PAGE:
What I learnt from world Autism day this year.

Posted: April 4, 2015 in Uncategorized
I  had a dream where an Aboriginal elder gave me a traditional Aboriginal name fitting for their culture “He who has the social skill of skunk”. At the time I asked him if it was because I was a hopeless romantic like Peppy le Pew from the Bugsy Bunny show, to which he replied “No, it’s because you are awkward and no one wants to be around you very long.” All jokes aside, however, at the World Autism Awareness day, Winnipeg event put on by Mike Williwand and PACE I was surprised to see how diverse the audience and members of the community are. Autism can affect people from all walks of life, which means that people on the spectrum often face challenges that I cannot even fathom. On top of being different and having to deal with any problems that may arise because of their Autism, they may also face Racism, Sexism, Transphobia, or any other kinds of discrimination. In addition, my parents were able to provide all kinds of additional supports for me because we were middle-class that I would not have had in place, otherwise. Other people are not so lucky. I am sure that people on the Autism spectrum are equally represented among homeless people. On the other hand, panhandling is the only job where it doesn’t discriminate against people on the spectrum, as everyone is awkward when they are asking for money. You can’t really be faulted for not remembering to shower if you don’t have access to one and no one looks at you strangely if you draw connections between conversational topics other people can’t see. I wonder if the homeless are more tolerant because so many of them are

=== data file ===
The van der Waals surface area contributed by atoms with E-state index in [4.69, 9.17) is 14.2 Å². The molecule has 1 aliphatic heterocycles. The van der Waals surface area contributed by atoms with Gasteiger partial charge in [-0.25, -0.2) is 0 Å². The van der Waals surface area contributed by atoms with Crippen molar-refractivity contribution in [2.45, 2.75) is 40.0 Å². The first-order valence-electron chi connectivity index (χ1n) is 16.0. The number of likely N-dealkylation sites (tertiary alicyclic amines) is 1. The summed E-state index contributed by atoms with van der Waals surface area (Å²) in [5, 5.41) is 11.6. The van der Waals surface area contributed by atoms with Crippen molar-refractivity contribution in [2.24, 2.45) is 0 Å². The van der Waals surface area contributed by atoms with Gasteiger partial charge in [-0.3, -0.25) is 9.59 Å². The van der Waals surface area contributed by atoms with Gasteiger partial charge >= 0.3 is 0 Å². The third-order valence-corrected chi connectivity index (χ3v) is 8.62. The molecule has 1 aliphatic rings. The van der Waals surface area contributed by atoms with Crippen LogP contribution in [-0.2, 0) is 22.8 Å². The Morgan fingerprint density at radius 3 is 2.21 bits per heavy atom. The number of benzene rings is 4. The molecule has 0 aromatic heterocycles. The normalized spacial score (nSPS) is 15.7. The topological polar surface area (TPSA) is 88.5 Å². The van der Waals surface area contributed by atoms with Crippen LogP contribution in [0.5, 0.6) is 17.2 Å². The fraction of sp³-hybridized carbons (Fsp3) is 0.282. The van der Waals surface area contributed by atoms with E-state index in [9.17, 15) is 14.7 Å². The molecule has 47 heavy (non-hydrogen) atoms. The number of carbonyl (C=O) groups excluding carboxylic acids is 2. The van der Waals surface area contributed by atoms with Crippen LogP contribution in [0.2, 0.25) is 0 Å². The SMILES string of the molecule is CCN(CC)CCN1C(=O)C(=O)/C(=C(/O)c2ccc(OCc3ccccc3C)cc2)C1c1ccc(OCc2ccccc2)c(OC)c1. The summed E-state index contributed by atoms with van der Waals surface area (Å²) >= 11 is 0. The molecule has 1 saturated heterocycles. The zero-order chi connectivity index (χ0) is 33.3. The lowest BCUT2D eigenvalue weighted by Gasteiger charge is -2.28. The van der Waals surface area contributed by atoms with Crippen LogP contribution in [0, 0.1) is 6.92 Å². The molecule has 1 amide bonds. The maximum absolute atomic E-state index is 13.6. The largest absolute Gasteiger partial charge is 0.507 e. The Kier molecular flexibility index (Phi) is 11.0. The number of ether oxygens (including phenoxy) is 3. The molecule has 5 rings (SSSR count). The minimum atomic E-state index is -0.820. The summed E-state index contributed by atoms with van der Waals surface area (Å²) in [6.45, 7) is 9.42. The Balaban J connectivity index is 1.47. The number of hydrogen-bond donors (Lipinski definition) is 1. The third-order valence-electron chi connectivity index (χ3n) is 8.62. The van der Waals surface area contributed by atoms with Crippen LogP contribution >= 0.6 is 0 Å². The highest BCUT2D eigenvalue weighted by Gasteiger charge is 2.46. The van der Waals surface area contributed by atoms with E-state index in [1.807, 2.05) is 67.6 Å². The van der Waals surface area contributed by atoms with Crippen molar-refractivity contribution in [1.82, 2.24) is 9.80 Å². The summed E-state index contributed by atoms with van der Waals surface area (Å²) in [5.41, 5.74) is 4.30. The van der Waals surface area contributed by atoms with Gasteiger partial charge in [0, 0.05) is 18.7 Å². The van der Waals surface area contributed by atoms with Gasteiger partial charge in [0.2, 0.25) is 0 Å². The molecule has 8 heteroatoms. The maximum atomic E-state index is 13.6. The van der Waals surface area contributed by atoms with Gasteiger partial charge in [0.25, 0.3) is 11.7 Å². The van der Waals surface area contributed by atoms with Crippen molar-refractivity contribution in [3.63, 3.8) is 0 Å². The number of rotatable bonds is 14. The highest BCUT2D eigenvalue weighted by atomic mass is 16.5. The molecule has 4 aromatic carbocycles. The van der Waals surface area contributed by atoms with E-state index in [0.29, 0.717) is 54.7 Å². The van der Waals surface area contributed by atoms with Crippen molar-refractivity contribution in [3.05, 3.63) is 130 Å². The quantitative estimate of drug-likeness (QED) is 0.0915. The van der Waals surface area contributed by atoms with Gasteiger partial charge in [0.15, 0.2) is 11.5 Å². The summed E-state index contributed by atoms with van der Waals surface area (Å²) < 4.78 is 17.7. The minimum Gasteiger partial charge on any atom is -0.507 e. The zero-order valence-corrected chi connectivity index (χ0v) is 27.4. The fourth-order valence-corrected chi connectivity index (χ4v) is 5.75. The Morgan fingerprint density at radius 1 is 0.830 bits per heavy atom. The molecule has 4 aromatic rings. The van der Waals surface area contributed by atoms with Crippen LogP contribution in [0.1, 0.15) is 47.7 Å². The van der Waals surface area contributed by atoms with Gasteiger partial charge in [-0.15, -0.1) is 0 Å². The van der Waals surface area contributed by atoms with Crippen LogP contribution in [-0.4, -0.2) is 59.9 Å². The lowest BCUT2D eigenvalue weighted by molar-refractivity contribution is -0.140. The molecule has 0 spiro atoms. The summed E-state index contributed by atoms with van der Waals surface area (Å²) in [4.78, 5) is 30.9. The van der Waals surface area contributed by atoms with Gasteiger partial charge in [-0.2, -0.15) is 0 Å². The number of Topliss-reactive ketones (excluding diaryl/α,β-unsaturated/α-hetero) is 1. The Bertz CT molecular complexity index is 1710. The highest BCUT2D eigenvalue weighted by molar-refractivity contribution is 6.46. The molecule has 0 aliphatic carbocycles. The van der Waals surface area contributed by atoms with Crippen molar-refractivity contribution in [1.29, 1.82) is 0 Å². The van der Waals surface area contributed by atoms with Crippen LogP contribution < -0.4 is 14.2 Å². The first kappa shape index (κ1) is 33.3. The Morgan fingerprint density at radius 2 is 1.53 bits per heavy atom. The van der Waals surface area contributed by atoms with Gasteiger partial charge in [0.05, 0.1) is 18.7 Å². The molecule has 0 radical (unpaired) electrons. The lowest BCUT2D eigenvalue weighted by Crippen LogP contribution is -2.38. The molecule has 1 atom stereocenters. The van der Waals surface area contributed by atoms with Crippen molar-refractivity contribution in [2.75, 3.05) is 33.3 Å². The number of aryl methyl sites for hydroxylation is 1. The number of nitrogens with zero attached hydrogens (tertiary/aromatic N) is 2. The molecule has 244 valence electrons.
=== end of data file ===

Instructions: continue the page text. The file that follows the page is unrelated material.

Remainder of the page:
dealing with mental illness or if the homeless individual with Autism has to sit at his own burning barrel. Although, it has to be hard when no one will snuggle so you can both keep warm. 
  I wonder if in indigenous tribes where chiefdom is passed down by hereditary lines, the chief’s son with Autism, behind his back is referred to as the tribe’s “chief embarrassment”? Or whether the position and title is ever passed down to someone else, instead.  There is so much that I don’t know about how different cultures and Autism have intertwined and can really only write this blog from my own personal experience. The Autism walk just struck this point home to me, more than ever before.

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